Welcoming the first showers of monsoon with a plate of varied hot Pakoras or Pakodas is really enticing. Usually after beating through the scorching heat of summer and the sky transforming into black clouds allowing the first drops of drizzle to fall down, a wonderful sight to enjoy and passing through the dusty, dry red earth turning into a greeny landscape emitting a musky sweet fragrance of the mud is thrilling.
What else but one would thrive for a wonderful cup of hot steaming tea and huge plate of hot yummy Pakodas.Pakora or Pakoda or Bajji is all the same. It is a fried savory snack popularly prepared across South Asian countries. Bajji is a simple dish prepared by dipping the sliced vegetable in the batter and deep frying it. Pakodas is one snack which is synonymous with the advent of rainy season.
A plate of hot crispy batter fried pakodasprepared with different types of vegetables like the potato, brinjal, raw plantain, bread, banana chillies that melts in your mouth is very addictive. The batter made out of chick pea flour is versatile because you can dip almost any vegetable you like or bread or paneer to make the most delicious of Pakodas.
A version of pakoramade with wheat flour, salt and tiny bits of potato/onion (optional) is called Noon Bariya (Noon means salt), typically found in eastern Uttar Pradesh in India. Pakoras are usually served as snacks or appetizers. They are also sold as fast food snack as an alternate to french fries or kebabs. They are served normally during weddings, birthday parties or any special occasions too.
In Southern India, such preparations are commonly known as bajjirather than pakoda. For instance, potato bajji is sliced potatowrapped in batter and deep fried. In such states, pakoda is meant a mix of finely cut onions, green chillies and spices mixed in gram flour. This is rolled into small balls or sprinkled straight in hot oil and fried. These pakodas are very crispy on the outside and medium soft to crispy inside.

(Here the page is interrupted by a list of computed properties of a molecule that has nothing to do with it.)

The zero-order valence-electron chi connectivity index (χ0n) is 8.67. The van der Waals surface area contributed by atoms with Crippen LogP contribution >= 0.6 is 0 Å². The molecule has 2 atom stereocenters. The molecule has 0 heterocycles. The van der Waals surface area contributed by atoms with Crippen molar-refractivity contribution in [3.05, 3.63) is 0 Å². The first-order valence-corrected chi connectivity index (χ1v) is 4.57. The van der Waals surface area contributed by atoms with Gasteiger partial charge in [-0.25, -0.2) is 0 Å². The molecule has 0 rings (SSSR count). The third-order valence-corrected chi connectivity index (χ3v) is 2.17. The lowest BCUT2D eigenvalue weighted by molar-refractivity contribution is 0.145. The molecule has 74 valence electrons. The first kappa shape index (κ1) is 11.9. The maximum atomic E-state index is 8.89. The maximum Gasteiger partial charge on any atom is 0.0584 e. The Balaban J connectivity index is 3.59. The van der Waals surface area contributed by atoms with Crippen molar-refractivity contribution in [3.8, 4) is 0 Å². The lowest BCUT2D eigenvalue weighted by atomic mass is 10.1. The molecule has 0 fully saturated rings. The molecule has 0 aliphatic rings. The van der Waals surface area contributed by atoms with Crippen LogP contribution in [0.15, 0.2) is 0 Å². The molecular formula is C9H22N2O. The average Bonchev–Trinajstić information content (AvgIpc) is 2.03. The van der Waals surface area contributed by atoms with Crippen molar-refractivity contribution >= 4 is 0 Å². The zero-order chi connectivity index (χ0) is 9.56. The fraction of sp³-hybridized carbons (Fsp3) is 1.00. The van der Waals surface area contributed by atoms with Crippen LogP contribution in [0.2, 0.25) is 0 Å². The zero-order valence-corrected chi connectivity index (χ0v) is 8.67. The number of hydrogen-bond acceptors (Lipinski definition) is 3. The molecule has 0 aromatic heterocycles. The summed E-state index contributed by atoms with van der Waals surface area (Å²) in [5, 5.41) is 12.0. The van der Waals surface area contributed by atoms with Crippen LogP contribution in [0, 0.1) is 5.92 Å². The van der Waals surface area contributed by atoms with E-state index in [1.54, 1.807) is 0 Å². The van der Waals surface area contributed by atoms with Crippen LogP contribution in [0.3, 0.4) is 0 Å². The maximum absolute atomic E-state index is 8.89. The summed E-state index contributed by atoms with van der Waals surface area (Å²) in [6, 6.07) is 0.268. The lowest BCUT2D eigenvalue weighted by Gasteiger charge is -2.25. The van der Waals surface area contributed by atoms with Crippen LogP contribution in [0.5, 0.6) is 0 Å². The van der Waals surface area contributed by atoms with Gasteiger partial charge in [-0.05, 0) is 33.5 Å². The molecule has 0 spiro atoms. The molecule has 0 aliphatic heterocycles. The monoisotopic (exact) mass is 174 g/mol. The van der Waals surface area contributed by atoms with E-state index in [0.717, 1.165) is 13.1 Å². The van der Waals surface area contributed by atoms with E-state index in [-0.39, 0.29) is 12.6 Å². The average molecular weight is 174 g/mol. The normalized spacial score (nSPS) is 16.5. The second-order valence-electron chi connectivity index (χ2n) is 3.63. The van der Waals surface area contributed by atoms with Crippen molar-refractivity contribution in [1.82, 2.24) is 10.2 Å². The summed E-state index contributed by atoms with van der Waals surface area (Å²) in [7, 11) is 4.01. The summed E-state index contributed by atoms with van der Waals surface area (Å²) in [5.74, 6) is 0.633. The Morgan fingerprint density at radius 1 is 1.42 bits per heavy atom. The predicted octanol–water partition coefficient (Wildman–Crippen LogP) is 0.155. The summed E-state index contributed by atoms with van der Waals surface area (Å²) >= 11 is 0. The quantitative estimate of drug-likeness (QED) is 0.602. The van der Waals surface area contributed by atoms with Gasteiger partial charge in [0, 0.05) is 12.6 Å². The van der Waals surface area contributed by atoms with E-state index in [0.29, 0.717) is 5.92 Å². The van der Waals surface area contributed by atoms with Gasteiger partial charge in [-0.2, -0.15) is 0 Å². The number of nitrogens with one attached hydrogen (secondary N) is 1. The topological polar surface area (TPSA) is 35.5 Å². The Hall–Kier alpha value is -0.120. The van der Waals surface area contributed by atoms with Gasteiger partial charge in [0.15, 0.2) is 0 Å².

There is also a variety that is softer overall, usually termed Medhu Pakoda in restaurants. It is relatively softer (like the pakoras) and made of any other ingredients such as potatoesetc. The word pakora is derived from Sanskrit pakvavaṭa, a compound of pakva 'cooked' and vaṭa 'a small lump' or its derivative vaṭaka 'a round cake made of pulse fried in ghee'. Preparing the Pakoras is quite simple and fast.
As preparing the dish of your selected vegetables is still awesome. Some of the various types of pakodas are: Bread Pakoda is an Indian twist on a western concept! This delicious snack is also wholesome enough to eat as a meal. Serve it with Tamarind or Mint-Coriander Chutney. It’s a dish that kids would enjoy. Banana Chilli bajjis, the most popular street food incredibly easy to prepare at home and make an excellent way to begin almost any special meal or they can be served as a light meal/snack on busy days.
Use banana pepperswhich are less spicy than the usual Indian green chillis. Wash and dry the green peppers. Take a pepper; make a slit lengthwise in the middle, keeping the ends intact. Scoop out the seeds with a knife or spoon leaving the insides clean for the stuffing. For stuffing take 1 cup of mashed potato, 2 tbsp chopped fresh coriander leaves,1 chopped onion, pinch of salt,1 tsp grated ginger,1 1/2 tsp chaat masala (pinch of garam masala pwd).
Mix well and keep aside. Prepare the chick pea flour batter, dip the stuffed banana chilli and deep fry till cooked. A perfect snack when teamed with hot cup of Masala Chai on a cold day.